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Seward faces rate increases after electric sale fails

Some transmission lines on the Railbelt haven't been upgraded in decades.
Sabine Poux
After the sale of its utility to Homer Electric Association failed, again, by just a handful of votes, the city of Seward is trying to figure out what to do next.

After the sale of its utility to Homer Electric Association failed, again, by just a handful of votes, the city of Seward is trying to figure out what to do next.

At a meeting last month, Seward Electric Utility Manager Rob Montgomery told the Seward City Council that the situation at the utility is dire now that sale has been quashed. That’s because the electric utility is small, with fewer than 3,000 ratepayers. Montgomery said the utility doesn't have the money or resources it needs to make upgrades to its infrastructure, including improvements to transmission lines and cybersecurity.

“Seward simply lacks the resources, expertise and financial resources to be successful,” he told the council.

The city said selling it to a larger utility would have put the utility on the right path. The city considered a bid from Homer Electric to buy the utility And in May, it put that sale to voters in a special election.

Seward needed a 60% margin for the sale to pass. The sale failed by just seven votes.

Now, Montgomery said the city needs to take action to move the utility forward.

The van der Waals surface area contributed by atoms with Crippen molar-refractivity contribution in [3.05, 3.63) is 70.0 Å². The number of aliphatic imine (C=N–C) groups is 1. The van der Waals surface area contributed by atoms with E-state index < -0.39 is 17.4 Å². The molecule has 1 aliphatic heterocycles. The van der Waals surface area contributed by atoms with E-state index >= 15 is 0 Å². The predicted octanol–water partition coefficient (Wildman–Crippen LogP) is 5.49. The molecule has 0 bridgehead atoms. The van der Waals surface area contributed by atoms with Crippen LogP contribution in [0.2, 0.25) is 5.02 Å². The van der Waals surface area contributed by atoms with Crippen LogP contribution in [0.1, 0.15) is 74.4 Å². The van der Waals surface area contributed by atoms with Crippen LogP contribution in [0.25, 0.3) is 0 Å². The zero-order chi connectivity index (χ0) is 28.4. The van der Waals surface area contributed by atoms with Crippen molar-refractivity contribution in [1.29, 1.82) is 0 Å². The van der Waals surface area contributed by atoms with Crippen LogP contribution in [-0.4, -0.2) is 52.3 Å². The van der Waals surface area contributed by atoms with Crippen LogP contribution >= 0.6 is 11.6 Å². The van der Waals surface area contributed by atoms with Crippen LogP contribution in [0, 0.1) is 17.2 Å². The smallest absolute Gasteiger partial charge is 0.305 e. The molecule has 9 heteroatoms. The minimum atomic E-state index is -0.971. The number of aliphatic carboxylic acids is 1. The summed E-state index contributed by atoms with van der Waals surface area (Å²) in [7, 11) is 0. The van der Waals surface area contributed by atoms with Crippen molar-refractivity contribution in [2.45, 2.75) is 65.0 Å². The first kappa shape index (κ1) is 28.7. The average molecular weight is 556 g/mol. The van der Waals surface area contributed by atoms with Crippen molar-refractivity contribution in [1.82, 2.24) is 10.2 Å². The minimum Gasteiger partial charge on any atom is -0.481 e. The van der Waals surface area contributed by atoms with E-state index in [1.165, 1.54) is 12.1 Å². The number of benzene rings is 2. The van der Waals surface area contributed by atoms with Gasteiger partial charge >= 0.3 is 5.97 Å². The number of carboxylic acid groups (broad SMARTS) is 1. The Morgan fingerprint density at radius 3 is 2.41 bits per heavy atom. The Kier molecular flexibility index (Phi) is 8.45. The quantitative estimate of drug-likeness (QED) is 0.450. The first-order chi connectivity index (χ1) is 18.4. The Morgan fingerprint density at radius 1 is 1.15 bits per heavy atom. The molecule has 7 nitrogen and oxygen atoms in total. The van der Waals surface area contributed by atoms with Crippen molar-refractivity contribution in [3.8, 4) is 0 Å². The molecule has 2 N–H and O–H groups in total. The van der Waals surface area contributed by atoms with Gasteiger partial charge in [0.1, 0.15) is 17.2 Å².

One option, he said, is to outsource the work of the utility. But he said that would probably just serve as a temporary solution, and would come at a high cost.

Another option is to place a utility sale on a future ballot.

And another still is to rebuild the utility altogether, with a bigger staff and more competitive wages. Montgomery said that would be a challenge due to another issue Seward faces: a tight housing market.

The Seward City Council is now convening a committee to look into how much that option would cost. The council picked from a pool of applicants for that committee at its meeting Monday night.

In any case, Montgomery said the utility will have to raise its rates, as operating expenses increase. He said he’s meeting with a consultant now to begin a rate study.

“I expect the increase will be fairly significant, placing additional financial hardship on those who live and work here,” he said.

He said any rate increase would go into effect in the fall. That’s on top of a rate increase that could come from Chugach Electric Association filing to raise its own rates. In a letter to council, Montgomery said that would mean a 3.5% increase on Seward customers’ bills; Chugach sells electricity to Seward today.

Whatever the city does, it will have to do so without a permanent utility director. Montgomery announced he’d be stepping down from the role last week, but said he’d stay on as a consultant through the end of the year.

Sabine Poux is a producer and reporter for the Brave Little State podcast of Vermont Public. She was formerly news director and evening news host at KDLL in Kenai.

Originally from New York, Sabine has lived and reported in Argentina and Vermont and Kenai.
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